• Noise pattern visible at ISO 3200
  • No on-board GPS, but that’s easy to overcome
  • I don’t take much video, but the video button is difficult to engage

As I write this, I’ve had the X70 for 5 months, and I’ve “flipped the image number counter”. That means I’ve already snapped over 10-thousand exposures. Ultimately, the temptation to “go light” proved true, fulfilling my own prediction. My usage of the X70 versus 6D1 was 77%-23% in Austria in May 2018, and 42%-58% in the American Southwest in October 2018 with a significant number of 6D1 images of animals at the Desert Museum in Tucson.

I’m not giving up on the Canon system, because of the branded glass I’ve assembled since 2009. But if I decide to switch, I would seriously consider the Fujifilm system.

Fuji X70, Fujifilm X70, Fujifilm, X70, Peak Design

X70, front: aperture ring set to f/11 (iPT6 pic).

Fuji X70, Fujifilm X70, Fujifilm, X70, Peak Design

X70, top: exposure set to 1/500-sec, and exposure compensation set to zero. Camera strap: Peak Design Leash (iPT6 pic).

X70, from Vienna to New Mexico

All images were produced in-camera in both JPG and RAW (RAF) formats with the default or Provia film simulation. I produced “black and white” images in post-processing.

Wien Hauptbahnhof, Wien Hbf, Vienna Central Station, ÖBB, Oesterreichische Bundesbahnen, Austria Federal Railways, Vienna, Wien, Austria, Oesterreich,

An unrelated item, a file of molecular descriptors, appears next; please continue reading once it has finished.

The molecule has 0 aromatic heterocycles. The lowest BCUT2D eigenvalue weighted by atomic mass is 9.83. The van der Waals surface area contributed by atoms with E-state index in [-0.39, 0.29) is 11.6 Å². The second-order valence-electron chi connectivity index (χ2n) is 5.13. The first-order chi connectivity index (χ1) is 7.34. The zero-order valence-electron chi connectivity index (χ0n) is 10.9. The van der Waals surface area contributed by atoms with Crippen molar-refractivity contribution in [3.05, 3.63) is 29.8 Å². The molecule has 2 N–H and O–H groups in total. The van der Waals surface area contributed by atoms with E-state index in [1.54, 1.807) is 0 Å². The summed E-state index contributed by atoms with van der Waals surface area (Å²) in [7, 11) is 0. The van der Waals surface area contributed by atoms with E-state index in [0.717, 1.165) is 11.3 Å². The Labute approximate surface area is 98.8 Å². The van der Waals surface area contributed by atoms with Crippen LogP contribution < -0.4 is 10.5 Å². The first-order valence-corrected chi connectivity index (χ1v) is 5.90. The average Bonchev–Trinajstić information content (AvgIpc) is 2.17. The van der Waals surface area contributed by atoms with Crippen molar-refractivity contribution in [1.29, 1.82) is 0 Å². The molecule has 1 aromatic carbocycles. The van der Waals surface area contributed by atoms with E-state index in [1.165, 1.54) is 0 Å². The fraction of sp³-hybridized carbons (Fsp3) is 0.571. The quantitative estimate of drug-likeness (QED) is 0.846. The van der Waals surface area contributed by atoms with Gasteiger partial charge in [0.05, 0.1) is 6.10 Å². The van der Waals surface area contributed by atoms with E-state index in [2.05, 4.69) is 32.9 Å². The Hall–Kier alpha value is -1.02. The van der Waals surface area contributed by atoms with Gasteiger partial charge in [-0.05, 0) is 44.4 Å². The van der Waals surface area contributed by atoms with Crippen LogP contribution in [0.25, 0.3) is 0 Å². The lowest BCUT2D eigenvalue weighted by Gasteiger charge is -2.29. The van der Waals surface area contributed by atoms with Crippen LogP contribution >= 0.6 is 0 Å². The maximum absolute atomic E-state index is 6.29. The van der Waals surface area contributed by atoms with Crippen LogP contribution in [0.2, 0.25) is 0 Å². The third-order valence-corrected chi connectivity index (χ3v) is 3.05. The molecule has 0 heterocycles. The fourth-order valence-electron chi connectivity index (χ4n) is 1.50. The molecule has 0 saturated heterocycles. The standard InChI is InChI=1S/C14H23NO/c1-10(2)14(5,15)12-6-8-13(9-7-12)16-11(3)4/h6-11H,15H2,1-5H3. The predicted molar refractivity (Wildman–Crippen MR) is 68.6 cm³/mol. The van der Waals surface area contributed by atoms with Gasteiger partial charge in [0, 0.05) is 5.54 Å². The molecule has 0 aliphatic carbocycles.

6pm at the Hauptbahnhof (Central Station): Vienna, Austria – 15 May 2018.

Laimgrubengasse, Mariahilf, 6th District, 6. Bezirk, Wien, Vienna, Austria, Oesterreich,

“Afternoon light, in the 6.” 6th District (Mariahilf): Vienna, Austria – 16 May 2018.

Hütteldorf, Hütteldorf-Hacking, Wien U4, Wiener Linien, Wiener Stadtbahn, Otto Wagner, Wiener Moderne, Vienna Modernism, Vienna, Wien, Austria, Oesterreich,

Waiting for the U4 at Hütteldorf station: Vienna, Austria – 20 May 2018.

Michaelerplatz, Wien, Vienna, Oesterreich, Austria,

Michaelerplatz: Vienna, Austria – 20 May 2018.

US route 89A, US-89A, Jct US-89A/89, Mormon Church, Bitter Springs, AZ,

10000th picture with X70, near Junction US-89A/US-89: Bitter Springs, AZ, USA – 13 October 2018.

Dreamcatchers, Vermilion Cliffs, Marble Canyon, AZ,

Northwest on highway US-89A: near Marble Canyon, AZ, USA – 13 October 2018.

Continental divide, US-60, US route 60, Pie Town, NM,

East on highway US-60 at the continental divide: near Pie Town, NM, USA – 19 October 2018.

Very Large Array, VLA, Plains of San Augustin, Socorro, New Mexico, USA,

Very Large Array (VLA) on the Plains of San Augustin, NM, USA – 19 October 2018.

More about Fujifilm X70 at: DPReview | Fuji vs. Fuji | Wired | YouTube